|Publication number||US4182453 A|
|Application number||US 05/893,019|
|Publication date||Jan 8, 1980|
|Filing date||Apr 3, 1978|
|Priority date||Apr 1, 1977|
|Publication number||05893019, 893019, US 4182453 A, US 4182453A, US-A-4182453, US4182453 A, US4182453A|
|Original Assignee||Alan Worswick|
|Export Citation||BiBTeX, EndNote, RefMan|
|Patent Citations (4), Referenced by (17), Classifications (8)|
|External Links: USPTO, USPTO Assignment, Espacenet|
This invention relates to a rack for displaying and securing guns.
Although it is desirable to display guns such as shotguns and rifles, it is becomingly increasingly important to ensure that the guns are safe from theft. Potential thieves fall into two categories. Those who see the guns as objects of value, and those who would use the gun as a weapon, e.g. for robbery.
According to the invention, there is provided a rack for displaying and securing guns, which rack comprises a base having holes for receiving fastenings for securing it to a wall, a gun support attached to the base for receiving the fore-end of a gun, the holes being inaccessible when a gun is in place on the support, and a locking-pin which can be inserted through the trigger guard of the gun into a recess in the base where it can be locked, the pin having a head shaped so that the gun cannot be withdrawn once the pin is locked in its recess.
Preferably, the gun support can be swivelled so that all the guns on a particular rack can be correctly aligned.
Preferably, the gun support extends underneath the gun so as to prevent access to the screws which secure the trigger-guard.
The base may consist of a first member to be screwed to a wall, and a second cover member which is secured to the first member by the screws which attach the gun support to the base.
Preferably, the first member has a rebate along one edge, and the cover member fits over the first member to leave a space extending along the rack adjacent the rebated edge. A locking bar is received partly in the rebate and partly in the space. The bar has notches cut out of one edge at regular intervals along it, and the locking pins have annular grooves so that when a pin is inserted through the cover plate, its annular groove is in the space. For inserting a pin, the locking bar is moved so that a notch registers with the hole for the pin, and for locking the pin, the bar is moved so that its unnotched edge engages in the groove.
A common locking-bar can lock a number of locking-pins to hold a number of guns in place on one rack.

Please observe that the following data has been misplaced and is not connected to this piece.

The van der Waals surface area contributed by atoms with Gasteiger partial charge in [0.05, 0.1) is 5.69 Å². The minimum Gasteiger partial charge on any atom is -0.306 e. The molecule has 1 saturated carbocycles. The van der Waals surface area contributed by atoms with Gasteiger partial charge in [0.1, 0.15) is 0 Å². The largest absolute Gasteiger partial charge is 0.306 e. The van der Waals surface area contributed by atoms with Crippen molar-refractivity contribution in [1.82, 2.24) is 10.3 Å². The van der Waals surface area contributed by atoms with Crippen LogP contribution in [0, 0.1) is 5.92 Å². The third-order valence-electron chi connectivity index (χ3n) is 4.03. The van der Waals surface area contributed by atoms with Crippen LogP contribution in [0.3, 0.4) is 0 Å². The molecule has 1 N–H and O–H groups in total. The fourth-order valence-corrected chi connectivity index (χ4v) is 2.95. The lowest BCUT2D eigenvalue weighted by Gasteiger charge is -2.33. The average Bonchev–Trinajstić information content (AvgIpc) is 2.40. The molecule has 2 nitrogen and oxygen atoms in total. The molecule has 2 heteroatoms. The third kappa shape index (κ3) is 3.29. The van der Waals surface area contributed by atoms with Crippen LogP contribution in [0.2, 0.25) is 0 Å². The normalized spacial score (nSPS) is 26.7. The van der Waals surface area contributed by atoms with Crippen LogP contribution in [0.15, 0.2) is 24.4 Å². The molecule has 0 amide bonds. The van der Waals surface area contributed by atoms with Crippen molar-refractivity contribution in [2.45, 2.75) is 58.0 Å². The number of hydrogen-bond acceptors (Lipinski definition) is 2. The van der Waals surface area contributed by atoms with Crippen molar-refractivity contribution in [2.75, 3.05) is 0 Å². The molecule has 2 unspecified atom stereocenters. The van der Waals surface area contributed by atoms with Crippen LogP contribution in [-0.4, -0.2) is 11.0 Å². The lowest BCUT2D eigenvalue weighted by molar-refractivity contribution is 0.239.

The rack may incorporate an alarm-device operated by a micro-switch which is opened or closed by movement of the bar in the slot. The alarm can be wired to a main alarm system of the house. The bar can be secured against movement by any suitable locking mechanism.
The invention will now be further described by way of example, with reference to the accompanying drawings, in which:
FIG. 1 is an elevation showing a gun in the locked position on a section of a rack according to the invention;
FIG. 2 is a section of the rack of FIG. 1 showing how the rack is fixed to a wall; and
FIG. 3 is a section through FIG. 1 on the lines B--B, omitting the gun.
In FIG. 1, a gun 1 rests on a platform 2 attached to a base generally indicated by 3.
The construction of the base will first be more clearly described with reference to FIGS. 2 and 3. A mild steel plate 4 is securely bolted to the wall by means of expanding Rawlbolts 5 or similar methods. A cover 6 has a recess on its rear face, so that it will fit over the plate 4. The cover 6 is secured to the plate 4 by means of a number of counter-sunk head set-screws 7 which pass through the cover 6 into the plate 4. The base 3 is thus fixed to the wall, and the main fixing screws 5 are concealed by the cover 6.
Each gun support or platform 2 is attached to the cover 6 by means of the set screws 7. This is the only attachment to each platform, and therefore by slightly slackening the screw, the platform can be pivoted to alter the alignment of the barrels of the gun resting on that support. When the gun is in place, the set-screw 7 is concealed by the central part of the gun, so that it can not be unscrewed.